- Carolyn Howarth, Director
It is seven years into the Trojan War. The Trojan Prince, Paris, stole Helen from King Menelaus of Sparta, and in retaliation, the Greek army set off to overtake the city of Troy and bring Helen home. Troilus, another prince of Troy, has fallen in love with Cressida, also a Trojan, and implores her uncle, Pandarus, to help him win her heart.
In the Greek camp, their most powerful soldier, Achilles, refuses to leave his tent and remains locked away with his companion, Patroclus. Ulysses devises a plan to spur Achilles back into action by proposing that the strongest soldier of Troy face off with the strongest Greek soldier. They choose Hector to fight for Troy and, instead of selecting Achilles, they pick Ajax out of a “lottery” in order to infuriate Achilles and prompt him to redeem his reputation.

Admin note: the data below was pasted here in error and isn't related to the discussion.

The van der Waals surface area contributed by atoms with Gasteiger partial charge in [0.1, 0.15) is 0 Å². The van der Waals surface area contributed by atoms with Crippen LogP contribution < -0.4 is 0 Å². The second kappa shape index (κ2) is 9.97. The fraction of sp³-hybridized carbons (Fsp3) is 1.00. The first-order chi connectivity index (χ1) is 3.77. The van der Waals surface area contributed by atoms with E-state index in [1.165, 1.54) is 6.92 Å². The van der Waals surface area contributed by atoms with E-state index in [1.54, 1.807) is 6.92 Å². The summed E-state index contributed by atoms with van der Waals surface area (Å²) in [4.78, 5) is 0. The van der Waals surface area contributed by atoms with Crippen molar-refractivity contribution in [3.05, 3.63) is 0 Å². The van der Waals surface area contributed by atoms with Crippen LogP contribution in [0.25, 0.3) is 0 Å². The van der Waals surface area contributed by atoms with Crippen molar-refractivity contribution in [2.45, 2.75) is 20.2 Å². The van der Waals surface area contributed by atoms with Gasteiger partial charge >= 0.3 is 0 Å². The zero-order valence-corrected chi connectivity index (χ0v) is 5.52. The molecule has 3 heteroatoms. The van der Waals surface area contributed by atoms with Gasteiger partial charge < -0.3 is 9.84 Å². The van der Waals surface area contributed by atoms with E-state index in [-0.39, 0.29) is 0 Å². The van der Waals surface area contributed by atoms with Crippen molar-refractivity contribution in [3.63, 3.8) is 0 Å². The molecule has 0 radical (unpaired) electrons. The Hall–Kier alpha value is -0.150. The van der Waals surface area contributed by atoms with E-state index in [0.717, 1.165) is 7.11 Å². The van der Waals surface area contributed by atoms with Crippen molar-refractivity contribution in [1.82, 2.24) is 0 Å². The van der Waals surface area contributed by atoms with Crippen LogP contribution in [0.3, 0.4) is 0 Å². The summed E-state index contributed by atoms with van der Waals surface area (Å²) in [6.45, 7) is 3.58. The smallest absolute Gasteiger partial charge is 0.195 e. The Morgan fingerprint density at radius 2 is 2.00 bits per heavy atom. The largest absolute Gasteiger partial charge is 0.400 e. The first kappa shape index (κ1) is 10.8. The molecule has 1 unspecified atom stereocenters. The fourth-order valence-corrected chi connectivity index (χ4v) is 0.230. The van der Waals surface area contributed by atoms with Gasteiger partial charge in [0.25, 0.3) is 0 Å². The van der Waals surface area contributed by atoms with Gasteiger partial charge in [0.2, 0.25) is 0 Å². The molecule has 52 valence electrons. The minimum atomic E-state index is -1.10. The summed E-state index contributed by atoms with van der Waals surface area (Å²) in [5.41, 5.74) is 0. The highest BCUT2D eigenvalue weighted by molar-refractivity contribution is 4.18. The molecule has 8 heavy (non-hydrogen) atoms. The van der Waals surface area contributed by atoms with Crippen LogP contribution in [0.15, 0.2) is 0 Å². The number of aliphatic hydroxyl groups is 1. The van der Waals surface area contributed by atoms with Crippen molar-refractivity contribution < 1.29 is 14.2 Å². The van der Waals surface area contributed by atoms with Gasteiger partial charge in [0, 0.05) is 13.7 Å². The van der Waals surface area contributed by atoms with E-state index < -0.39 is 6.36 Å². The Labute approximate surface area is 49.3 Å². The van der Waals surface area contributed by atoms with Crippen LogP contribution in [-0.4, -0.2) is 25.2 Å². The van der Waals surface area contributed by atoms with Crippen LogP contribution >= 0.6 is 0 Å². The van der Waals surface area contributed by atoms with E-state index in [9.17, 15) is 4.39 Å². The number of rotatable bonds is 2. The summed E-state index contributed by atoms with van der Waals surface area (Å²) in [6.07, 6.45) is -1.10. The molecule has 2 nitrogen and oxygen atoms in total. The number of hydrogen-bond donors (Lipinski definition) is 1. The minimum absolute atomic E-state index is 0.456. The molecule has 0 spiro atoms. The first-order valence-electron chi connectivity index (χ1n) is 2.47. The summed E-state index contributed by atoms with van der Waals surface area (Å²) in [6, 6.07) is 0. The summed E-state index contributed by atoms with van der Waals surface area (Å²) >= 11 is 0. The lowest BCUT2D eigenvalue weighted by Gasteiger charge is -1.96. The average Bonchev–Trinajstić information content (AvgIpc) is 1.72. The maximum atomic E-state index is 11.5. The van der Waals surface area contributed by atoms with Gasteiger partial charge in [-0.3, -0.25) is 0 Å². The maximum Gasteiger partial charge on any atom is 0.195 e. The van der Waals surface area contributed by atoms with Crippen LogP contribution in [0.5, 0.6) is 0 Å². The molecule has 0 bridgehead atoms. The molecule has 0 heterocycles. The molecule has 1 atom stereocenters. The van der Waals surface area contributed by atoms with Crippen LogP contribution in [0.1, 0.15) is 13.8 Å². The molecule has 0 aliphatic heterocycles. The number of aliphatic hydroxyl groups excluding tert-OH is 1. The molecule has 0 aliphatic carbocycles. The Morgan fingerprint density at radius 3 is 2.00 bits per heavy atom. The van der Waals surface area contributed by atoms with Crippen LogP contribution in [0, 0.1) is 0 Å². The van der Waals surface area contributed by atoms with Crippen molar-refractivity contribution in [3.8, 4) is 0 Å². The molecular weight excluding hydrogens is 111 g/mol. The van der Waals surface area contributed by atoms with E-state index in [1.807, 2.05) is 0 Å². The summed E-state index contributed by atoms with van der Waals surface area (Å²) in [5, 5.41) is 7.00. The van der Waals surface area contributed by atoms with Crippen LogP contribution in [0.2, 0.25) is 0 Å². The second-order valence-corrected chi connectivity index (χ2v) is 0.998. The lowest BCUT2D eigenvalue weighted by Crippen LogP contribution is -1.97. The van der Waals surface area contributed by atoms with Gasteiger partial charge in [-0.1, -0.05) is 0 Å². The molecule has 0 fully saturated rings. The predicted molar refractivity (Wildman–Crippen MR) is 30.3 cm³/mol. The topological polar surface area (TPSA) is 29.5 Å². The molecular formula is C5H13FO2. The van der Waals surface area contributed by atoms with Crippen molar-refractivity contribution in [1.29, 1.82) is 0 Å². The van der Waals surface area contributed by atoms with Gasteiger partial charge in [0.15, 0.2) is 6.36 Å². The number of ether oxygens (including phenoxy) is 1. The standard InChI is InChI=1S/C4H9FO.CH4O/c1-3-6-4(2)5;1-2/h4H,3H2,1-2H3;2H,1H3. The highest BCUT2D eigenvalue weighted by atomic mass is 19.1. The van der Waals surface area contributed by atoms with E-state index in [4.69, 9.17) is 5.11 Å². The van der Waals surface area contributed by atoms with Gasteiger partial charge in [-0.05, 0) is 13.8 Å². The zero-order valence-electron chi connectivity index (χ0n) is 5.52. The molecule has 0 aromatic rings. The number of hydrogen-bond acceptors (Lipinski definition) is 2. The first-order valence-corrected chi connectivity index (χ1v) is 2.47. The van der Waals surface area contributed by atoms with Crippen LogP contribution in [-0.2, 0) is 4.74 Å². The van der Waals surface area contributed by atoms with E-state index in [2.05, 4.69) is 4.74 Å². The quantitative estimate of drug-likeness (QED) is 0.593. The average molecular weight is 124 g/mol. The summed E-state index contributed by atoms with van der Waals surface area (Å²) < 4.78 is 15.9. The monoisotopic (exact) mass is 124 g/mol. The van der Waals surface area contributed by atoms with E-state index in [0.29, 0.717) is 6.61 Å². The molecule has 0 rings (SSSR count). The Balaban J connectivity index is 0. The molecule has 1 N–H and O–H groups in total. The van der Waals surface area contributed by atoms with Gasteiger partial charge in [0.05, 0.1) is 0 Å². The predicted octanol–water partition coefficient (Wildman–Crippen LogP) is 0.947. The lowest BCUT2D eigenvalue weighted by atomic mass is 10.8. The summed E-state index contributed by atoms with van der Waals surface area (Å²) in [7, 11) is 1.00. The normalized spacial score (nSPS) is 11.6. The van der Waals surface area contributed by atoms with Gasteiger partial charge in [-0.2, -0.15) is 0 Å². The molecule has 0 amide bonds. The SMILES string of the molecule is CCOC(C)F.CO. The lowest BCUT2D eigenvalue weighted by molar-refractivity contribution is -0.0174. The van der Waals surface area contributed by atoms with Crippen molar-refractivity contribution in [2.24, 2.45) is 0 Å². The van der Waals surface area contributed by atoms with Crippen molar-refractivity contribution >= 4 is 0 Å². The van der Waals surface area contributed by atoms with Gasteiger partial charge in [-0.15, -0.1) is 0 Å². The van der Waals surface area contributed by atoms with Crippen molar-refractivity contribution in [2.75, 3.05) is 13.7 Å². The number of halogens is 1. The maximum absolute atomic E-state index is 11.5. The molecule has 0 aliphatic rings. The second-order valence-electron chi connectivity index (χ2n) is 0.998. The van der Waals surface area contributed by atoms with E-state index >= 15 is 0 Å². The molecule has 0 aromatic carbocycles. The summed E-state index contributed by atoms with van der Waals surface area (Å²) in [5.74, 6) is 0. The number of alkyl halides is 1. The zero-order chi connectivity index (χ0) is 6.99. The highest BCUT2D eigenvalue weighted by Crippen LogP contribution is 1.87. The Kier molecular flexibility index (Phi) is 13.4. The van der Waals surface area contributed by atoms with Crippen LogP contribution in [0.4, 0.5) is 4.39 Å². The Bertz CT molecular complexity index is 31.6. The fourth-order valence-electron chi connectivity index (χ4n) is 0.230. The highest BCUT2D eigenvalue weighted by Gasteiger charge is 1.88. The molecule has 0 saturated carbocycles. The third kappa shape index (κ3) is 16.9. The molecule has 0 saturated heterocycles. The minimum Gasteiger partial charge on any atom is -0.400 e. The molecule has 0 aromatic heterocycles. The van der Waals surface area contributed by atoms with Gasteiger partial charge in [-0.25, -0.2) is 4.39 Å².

In the meantime, the Trojans debate whether Helen is really worth the trouble of the war. Troilus and Cressida finally declare their mutual affection and promise to be faithful. However, the next morning, the Greek officer Diomedes takes Cressida to the Greek camp, where she will be reunited with her father, who has defected to the Greek side. The Trojans and Greeks gather together at the Greek camp to see the promised battle between Ajax and Hector. The duel is quickly called a draw as a temporary truce allows both sides to feast together in peace for one night. Ulysses takes Troilus into the Greek camp, where he witnesses Cressida promising her loyalty to Diomedes. Troilus vows to kill Diomedes in battle.
Will Troilus have his revenge? Will Achilles jump back into action to redeem his reputation? And what will become of Helen and the city of Troy?
-Gina Braswell, Dramaturg